I dig the scrimshaw look to this.
It's just like the beer: well-done, simple, and classic.
Overall Impression 8/10
Sometimes, it's hard to be overwhelmed by a beer that exercises such restraint.  The flavors are discernable, but each is reigned in so as not to upset the balance.  There are many flavors, earning this beer the adjective "complex," but each one is no roundhouse kick to the face.  Allow me to digress, it was not nearly so restrained in its near-prefect appearance nor its phenomenal mouthfeel.  Seriously, every IPA should try to emulate this mouthfeel.  The only time I was less than impressed with this beer was when the flavor quit between the backbone and the finish.  I can't say I ever experienced that before, even when holding other beers for a veeeery long time.  I was not accustomed to it and it was unwelcome.  In all fairness, it is a slight blemish for a beer that stays very true to the style in a time when it seems we can drink anything but a straight IPA.  It is also much more balanced than most IPAs.  Granted, it still has the hoppy nature true of an IPA, but it does not near the "IPA experiments" that most breweries seem enthusiastic to offer.  Basic and well done.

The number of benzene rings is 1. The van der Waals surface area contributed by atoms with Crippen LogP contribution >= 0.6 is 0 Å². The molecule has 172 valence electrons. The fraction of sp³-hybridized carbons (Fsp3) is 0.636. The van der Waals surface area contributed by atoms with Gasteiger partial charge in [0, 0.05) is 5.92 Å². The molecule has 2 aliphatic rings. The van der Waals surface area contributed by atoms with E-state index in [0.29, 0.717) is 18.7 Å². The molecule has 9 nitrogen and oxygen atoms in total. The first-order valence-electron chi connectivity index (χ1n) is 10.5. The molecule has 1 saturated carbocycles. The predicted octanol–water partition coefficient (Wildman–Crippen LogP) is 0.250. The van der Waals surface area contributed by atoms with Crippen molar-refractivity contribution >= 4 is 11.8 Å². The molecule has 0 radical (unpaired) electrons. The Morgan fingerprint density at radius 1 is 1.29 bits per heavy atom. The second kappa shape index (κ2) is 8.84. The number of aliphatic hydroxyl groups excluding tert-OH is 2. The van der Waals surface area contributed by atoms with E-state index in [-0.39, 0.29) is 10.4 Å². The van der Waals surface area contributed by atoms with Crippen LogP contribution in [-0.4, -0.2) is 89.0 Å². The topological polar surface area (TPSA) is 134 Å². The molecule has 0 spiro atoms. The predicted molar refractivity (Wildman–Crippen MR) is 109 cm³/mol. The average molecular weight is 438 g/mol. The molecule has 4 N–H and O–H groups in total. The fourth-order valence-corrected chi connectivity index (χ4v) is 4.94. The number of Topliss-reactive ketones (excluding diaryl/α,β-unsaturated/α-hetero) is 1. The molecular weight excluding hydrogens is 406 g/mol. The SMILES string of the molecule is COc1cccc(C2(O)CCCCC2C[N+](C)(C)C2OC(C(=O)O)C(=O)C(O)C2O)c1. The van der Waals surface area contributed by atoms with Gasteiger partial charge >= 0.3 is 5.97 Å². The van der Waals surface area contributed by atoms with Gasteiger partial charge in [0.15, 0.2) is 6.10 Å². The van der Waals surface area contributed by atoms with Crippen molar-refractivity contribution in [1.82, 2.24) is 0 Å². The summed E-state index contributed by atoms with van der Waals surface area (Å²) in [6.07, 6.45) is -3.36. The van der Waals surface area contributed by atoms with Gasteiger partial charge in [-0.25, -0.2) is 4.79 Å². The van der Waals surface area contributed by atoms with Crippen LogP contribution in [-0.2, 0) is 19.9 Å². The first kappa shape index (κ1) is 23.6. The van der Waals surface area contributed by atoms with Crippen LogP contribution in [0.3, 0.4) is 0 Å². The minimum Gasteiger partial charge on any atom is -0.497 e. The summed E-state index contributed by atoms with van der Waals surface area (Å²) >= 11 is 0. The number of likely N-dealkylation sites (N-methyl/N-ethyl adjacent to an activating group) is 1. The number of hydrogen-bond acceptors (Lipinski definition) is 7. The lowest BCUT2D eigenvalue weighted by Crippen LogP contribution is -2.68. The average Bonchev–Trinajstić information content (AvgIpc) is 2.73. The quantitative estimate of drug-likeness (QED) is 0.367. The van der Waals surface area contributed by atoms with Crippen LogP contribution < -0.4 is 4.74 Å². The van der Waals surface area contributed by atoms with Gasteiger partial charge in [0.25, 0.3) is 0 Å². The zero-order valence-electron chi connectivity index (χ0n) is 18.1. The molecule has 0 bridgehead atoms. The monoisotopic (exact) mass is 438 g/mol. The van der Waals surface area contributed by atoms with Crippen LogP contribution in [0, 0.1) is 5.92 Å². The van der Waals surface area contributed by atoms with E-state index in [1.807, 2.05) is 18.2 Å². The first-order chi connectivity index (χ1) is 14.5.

Total 43/50
Some might see this score and feel it's too high.  Those folks are probably used to drinking the mutagen enhanced, Barry Bonds-esque versions of IPAs.  This is a  solid IPA that hails much closer to the original style.  Its malt balance dulls a lot of the sharp hops involved, but still lets many different flavors come through for the drinker.  It's complex, subtle, nuanced, but still has enough bitter to let you know you're drinking a good IPA.  Cheers to Mercury Brewing Co!  This beer is nothing fancy, but that's exactly what I like about it.  Straightforward.  Good.  Beer.